Gold Derby nuggets: Sasha Stone on state of best actress Oscar race | Guy Lodge: No complaints about Venice lineup
• Longtime Oscarologist Sasha Stone has produced a list of 17 women who could vie for the best actress prizes in the awards derby. For Sasha, "the field is already half-filled with Annette Bening, Julianne Moore and Jennifer Lawrence. But out of Cannes, came three great performances. I saw two of them, Michelle Williams and Lesley Manville. I missed Naomi Watts in 'Fair Game,' but word has it she won’t BE IGNORED, Dan. And then Tilda Swinton received her usual acclaim for 'I Am Love,' which puts her in the running." Beyond this, Sasha says, "there are more to come this year. The question is, how well will these early names hold as the festival season kicks into high gear? What names will rise to the top of the pile? Will it be a newcomer? Or will a veteran finally get her due?" AWARDS DAILY
• Ray Richmond delivers an insightful report into the continuing controversy surrounding which producers are deemed eligible to contend for the best series Emmy Awards. As Ray writes, "the academy has aggressively cracked down on the producer lists submitted by nominated series contenders since about 2000, with the joint goals of weeding out the undeserving and capping the producing team’s size." The academy's awards exec John Leverence, "stresses that, over the past year, there has been a 'generalized embrace' from the Academy of the writer-producer’s role with regard to comedy and drama series in particular. The dialogue that’s been conducted between ATAS members and showrunners over the past numbers of years 'has finally resulted in white smoke coming up at the PGA and WGA and the Academy during the last year. And it points to the fact there’s an understanding of the general eligibility of writer-producers.'" DEADLINE
• Barack Obama chose ABC's long-running "The View" as the first daytime talker to receive a visit from a sitting president. Had he waited till this fall, he would have been faced with a quandary as "The Talk," another female-friendly gabfest, is set to debut on CBS. On Tuesday, the sextet of sassy ladies who will gather daily to dish met the TV press. Among those joining show creator Sara Gilbert on the panel is, "Julie Chen, who will remain a contributor to 'Early Show' and host of CBS' 'Big Brother,' and said the show will be a discussion of motherhood and more. All the hosts, including Sharon Osbourne and actresses Holly Robinson Peete and Marissa Jaret Winokur, are parents. 'This show should feel like you're watching six women talking about what everybody's talking about, whether it's Mel Gibson or the Arizona immigration law,' Chen said. 'But we don't have an edit button.' " AP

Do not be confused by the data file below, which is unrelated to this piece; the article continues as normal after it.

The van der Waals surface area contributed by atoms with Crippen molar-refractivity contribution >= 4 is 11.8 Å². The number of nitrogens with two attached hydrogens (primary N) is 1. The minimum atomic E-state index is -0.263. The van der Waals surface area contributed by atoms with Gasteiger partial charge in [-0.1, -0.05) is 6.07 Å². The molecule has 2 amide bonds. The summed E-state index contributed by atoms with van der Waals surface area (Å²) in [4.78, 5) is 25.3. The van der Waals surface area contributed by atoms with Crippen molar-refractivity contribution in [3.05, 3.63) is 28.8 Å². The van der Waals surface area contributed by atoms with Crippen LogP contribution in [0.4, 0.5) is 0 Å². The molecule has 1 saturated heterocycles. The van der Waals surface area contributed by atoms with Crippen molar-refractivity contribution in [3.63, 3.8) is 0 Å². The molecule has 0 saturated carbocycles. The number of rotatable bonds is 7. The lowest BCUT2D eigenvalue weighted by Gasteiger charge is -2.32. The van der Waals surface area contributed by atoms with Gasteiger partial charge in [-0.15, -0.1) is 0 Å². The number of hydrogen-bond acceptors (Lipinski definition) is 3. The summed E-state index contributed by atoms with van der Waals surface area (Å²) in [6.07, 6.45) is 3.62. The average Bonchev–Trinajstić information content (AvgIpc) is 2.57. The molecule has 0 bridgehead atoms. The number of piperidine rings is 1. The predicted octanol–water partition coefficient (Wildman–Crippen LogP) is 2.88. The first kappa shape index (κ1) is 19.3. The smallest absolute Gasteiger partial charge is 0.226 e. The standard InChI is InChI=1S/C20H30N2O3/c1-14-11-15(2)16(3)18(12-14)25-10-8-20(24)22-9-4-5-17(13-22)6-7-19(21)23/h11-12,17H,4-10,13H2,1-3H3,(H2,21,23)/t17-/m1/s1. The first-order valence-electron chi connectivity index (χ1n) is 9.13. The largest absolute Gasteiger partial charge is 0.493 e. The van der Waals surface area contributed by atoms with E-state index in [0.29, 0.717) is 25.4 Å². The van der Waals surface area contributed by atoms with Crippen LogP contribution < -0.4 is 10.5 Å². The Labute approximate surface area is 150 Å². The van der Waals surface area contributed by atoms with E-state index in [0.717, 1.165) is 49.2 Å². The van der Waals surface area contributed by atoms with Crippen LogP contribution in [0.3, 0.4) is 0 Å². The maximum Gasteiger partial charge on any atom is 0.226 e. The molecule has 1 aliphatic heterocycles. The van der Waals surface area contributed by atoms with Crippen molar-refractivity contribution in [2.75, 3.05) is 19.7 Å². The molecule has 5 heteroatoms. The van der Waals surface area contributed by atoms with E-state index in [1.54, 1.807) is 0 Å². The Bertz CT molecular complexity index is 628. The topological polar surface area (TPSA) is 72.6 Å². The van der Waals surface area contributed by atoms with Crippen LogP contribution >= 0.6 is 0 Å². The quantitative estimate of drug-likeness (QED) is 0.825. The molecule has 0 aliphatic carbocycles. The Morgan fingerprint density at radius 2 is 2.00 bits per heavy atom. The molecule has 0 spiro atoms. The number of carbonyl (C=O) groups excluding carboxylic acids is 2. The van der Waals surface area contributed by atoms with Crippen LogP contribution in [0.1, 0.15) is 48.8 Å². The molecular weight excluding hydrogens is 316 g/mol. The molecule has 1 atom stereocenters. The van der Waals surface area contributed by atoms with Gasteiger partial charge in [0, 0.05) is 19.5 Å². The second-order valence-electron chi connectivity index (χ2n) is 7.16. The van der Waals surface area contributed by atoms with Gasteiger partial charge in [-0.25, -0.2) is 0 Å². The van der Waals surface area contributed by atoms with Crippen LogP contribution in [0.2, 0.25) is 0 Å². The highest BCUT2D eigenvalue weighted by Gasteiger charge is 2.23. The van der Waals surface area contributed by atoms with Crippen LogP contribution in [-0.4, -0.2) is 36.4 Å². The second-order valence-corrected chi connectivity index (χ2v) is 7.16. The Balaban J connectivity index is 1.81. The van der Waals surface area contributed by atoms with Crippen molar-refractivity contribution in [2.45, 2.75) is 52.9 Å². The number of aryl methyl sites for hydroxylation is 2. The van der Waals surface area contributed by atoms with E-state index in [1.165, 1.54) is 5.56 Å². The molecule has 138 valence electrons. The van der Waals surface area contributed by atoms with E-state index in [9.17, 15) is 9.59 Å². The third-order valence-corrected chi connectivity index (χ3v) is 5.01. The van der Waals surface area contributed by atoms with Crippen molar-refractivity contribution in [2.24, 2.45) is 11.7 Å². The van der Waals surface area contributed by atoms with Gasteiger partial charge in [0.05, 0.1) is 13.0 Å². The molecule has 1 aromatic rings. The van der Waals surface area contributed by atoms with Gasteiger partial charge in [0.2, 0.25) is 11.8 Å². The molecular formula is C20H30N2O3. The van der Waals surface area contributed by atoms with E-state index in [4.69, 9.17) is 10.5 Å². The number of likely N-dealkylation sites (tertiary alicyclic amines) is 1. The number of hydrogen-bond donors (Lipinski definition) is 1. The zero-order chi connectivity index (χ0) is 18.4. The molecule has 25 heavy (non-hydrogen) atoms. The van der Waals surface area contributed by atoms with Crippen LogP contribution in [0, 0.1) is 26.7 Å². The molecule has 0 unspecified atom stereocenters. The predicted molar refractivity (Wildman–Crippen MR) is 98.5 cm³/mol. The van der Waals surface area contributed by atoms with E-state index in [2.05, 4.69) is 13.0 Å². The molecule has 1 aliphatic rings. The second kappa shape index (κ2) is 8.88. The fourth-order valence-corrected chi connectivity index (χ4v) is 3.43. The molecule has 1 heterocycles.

• While "The Talk" replaces the canceled soap "Another World," another daytime drama -- "All My Children" -- is still going strong thanks in no small part to Susan Lucci, who has starred on the show for four decades. Now comes the news that the reigning diva of daytime is finally penning her autobiography. The press release promises that "in addition to providing readers with an exciting and satisfying behind the scenes look at her career, Lucci will devote much of the book to her personal life off-camera. Lucci will reveal information on her devastating car accident, her miscarriage, and the joy that came with finally winning an Emmy in 1999 after eighteen previous nominations."
• For Guy Lodge, Wednesday's announcement of 22 films in competition in Venice "looks much as we expected -- we'd effectively been promised Sofia Coppola' s 'Somewhere' and Julian Schnabel's 'Miral' since they failed to show up at Cannes, while Tuesday’s Toronto announcement tipped us off to the presence of Francois Ozon's 'Potiche,' the Dustin Hoffman starrer 'Barney’s Version' and the Haruki Murakami adaptation 'Norwegian Wood.'" And as Guy notes, "the list is no less appetizing for its lack of real surprises. Topping my 'can’t wait' list is another film that had widely been expected to play the Lido: Kelly Reichardt’s 'Meek’s Cutoff,' a period western starring Michelle Williams and Paul Dano." IN CONTENTION
• The international version of the Emmy Awards sent out a glossy reminder to save the date of Nov. 22 for the 37th annual edition of these kudos. The ceremony at the New York Hilton is slated to include salutes to Brit bad boy Simon Cowell and Canuck comedy maestro Lorne Michaels, who have changed the face of U.S. television with "American Idol" and "Saturday Night Live," respectively. The weekend prior will see the unspooling of the international television festival highlighting many of the contenders.
• Amy Poehler has a busy few weeks ahead of her as she and hubby Will Arnett prepare for the arrival of a second child to join son Archie and both prepare to attend the Emmy Awards. She is contending for lead actress in a comedy series for "Parks and Recreation" while he is up for best guest actor in "30 Rock" which was created by their good pal -- and Amy's category rival -- Tina Fey. Amy dishes with Leslie Bruce about the nomination, her dream role and her plans to get post-baby red-carpet ready. HOLLYWOOD REPORTER
Photos, from top: Annette Bening and Julianne Moore in "The Kids Are All Right." Credit: Focus Features. Venice Film Festival logo. Credit: La Biennale.